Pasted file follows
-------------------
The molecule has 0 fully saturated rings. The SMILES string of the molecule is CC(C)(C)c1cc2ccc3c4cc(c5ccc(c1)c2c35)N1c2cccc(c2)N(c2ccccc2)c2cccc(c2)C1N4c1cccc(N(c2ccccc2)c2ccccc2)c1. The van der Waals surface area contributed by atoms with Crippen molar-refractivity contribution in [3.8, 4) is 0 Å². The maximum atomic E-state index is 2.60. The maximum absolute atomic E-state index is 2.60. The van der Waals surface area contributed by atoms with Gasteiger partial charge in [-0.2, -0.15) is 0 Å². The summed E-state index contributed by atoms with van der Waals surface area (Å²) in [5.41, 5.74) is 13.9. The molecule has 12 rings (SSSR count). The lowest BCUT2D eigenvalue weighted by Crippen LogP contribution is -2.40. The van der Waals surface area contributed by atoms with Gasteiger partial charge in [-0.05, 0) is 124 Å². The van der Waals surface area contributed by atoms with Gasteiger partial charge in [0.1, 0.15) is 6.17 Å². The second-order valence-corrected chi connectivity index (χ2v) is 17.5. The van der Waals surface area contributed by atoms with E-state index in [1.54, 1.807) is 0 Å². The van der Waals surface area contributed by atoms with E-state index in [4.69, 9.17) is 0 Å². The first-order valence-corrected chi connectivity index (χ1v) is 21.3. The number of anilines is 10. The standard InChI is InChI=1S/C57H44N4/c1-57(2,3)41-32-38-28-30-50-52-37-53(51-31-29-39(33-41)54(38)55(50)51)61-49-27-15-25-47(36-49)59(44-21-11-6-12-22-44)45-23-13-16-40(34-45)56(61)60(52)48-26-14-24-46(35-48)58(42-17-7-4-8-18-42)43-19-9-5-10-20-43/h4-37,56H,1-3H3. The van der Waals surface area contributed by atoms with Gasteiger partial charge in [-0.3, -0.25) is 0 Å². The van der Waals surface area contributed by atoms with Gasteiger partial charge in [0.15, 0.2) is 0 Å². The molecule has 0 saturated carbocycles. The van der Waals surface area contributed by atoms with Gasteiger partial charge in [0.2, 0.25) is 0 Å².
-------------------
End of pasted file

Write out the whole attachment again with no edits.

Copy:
The molecule has 0 fully saturated rings. The SMILES string of the molecule is CC(C)(C)c1cc2ccc3c4cc(c5ccc(c1)c2c35)N1c2cccc(c2)N(c2ccccc2)c2cccc(c2)C1N4c1cccc(N(c2ccccc2)c2ccccc2)c1. The van der Waals surface area contributed by atoms with Crippen molar-refractivity contribution in [3.8, 4) is 0 Å². The maximum atomic E-state index is 2.60. The maximum absolute atomic E-state index is 2.60. The van der Waals surface area contributed by atoms with Gasteiger partial charge in [-0.2, -0.15) is 0 Å². The summed E-state index contributed by atoms with van der Waals surface area (Å²) in [5.41, 5.74) is 13.9. The molecule has 12 rings (SSSR count). The lowest BCUT2D eigenvalue weighted by Crippen LogP contribution is -2.40. The van der Waals surface area contributed by atoms with Gasteiger partial charge in [-0.05, 0) is 124 Å². The van der Waals surface area contributed by atoms with Gasteiger partial charge in [0.1, 0.15) is 6.17 Å². The second-order valence-corrected chi connectivity index (χ2v) is 17.5. The van der Waals surface area contributed by atoms with E-state index in [1.54, 1.807) is 0 Å². The van der Waals surface area contributed by atoms with E-state index in [4.69, 9.17) is 0 Å². The first-order valence-corrected chi connectivity index (χ1v) is 21.3. The number of anilines is 10. The standard InChI is InChI=1S/C57H44N4/c1-57(2,3)41-32-38-28-30-50-52-37-53(51-31-29-39(33-41)54(38)55(50)51)61-49-27-15-25-47(36-49)59(44-21-11-6-12-22-44)45-23-13-16-40(34-45)56(61)60(52)48-26-14-24-46(35-48)58(42-17-7-4-8-18-42)43-19-9-5-10-20-43/h4-37,56H,1-3H3. The van der Waals surface area contributed by atoms with Gasteiger partial charge in [-0.3, -0.25) is 0 Å². The van der Waals surface area contributed by atoms with Gasteiger partial charge in [0.15, 0.2) is 0 Å². The molecule has 0 saturated carbocycles. The van der Waals surface area contributed by atoms with Gasteiger partial charge in [0.2, 0.25) is 0 Å².